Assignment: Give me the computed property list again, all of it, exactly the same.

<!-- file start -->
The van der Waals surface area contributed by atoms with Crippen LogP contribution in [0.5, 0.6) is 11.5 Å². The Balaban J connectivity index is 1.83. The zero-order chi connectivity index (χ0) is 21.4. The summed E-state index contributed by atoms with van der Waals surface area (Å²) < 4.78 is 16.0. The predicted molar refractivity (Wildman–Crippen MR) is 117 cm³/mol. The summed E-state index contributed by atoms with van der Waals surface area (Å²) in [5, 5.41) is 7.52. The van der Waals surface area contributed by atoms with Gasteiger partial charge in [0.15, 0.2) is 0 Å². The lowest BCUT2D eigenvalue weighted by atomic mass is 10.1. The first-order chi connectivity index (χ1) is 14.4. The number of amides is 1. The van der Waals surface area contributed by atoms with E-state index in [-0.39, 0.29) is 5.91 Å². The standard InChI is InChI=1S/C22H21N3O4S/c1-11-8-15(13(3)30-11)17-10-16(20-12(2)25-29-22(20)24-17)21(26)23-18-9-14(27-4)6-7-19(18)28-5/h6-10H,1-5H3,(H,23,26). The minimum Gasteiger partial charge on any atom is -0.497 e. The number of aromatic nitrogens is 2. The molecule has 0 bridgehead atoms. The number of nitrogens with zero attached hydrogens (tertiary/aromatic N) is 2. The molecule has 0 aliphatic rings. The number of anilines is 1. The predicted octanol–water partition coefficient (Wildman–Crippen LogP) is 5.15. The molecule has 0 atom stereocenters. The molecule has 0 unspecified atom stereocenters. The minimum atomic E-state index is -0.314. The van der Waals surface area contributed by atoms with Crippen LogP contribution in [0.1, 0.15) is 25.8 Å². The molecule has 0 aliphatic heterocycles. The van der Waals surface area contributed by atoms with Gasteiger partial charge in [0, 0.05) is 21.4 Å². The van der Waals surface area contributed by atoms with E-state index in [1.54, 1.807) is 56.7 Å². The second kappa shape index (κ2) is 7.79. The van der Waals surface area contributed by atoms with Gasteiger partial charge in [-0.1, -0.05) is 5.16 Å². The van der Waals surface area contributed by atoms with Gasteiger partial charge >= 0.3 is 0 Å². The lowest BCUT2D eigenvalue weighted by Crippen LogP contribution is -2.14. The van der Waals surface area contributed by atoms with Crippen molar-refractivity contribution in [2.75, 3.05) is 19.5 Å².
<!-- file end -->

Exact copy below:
The van der Waals surface area contributed by atoms with Crippen LogP contribution in [0.5, 0.6) is 11.5 Å². The Balaban J connectivity index is 1.83. The zero-order chi connectivity index (χ0) is 21.4. The summed E-state index contributed by atoms with van der Waals surface area (Å²) < 4.78 is 16.0. The predicted molar refractivity (Wildman–Crippen MR) is 117 cm³/mol. The summed E-state index contributed by atoms with van der Waals surface area (Å²) in [5, 5.41) is 7.52. The van der Waals surface area contributed by atoms with Gasteiger partial charge in [0.15, 0.2) is 0 Å². The lowest BCUT2D eigenvalue weighted by atomic mass is 10.1. The first-order chi connectivity index (χ1) is 14.4. The number of amides is 1. The van der Waals surface area contributed by atoms with E-state index in [-0.39, 0.29) is 5.91 Å². The standard InChI is InChI=1S/C22H21N3O4S/c1-11-8-15(13(3)30-11)17-10-16(20-12(2)25-29-22(20)24-17)21(26)23-18-9-14(27-4)6-7-19(18)28-5/h6-10H,1-5H3,(H,23,26). The minimum Gasteiger partial charge on any atom is -0.497 e. The number of aromatic nitrogens is 2. The molecule has 0 bridgehead atoms. The number of nitrogens with zero attached hydrogens (tertiary/aromatic N) is 2. The molecule has 0 aliphatic rings. The number of anilines is 1. The predicted octanol–water partition coefficient (Wildman–Crippen LogP) is 5.15. The molecule has 0 atom stereocenters. The molecule has 0 unspecified atom stereocenters. The minimum atomic E-state index is -0.314. The van der Waals surface area contributed by atoms with Crippen LogP contribution in [0.1, 0.15) is 25.8 Å². The molecule has 0 aliphatic heterocycles. The van der Waals surface area contributed by atoms with Gasteiger partial charge in [0, 0.05) is 21.4 Å². The van der Waals surface area contributed by atoms with E-state index in [1.54, 1.807) is 56.7 Å². The second kappa shape index (κ2) is 7.79. The van der Waals surface area contributed by atoms with Gasteiger partial charge in [-0.1, -0.05) is 5.16 Å². The van der Waals surface area contributed by atoms with Gasteiger partial charge >= 0.3 is 0 Å². The lowest BCUT2D eigenvalue weighted by Crippen LogP contribution is -2.14. The van der Waals surface area contributed by atoms with Crippen molar-refractivity contribution in [2.75, 3.05) is 19.5 Å².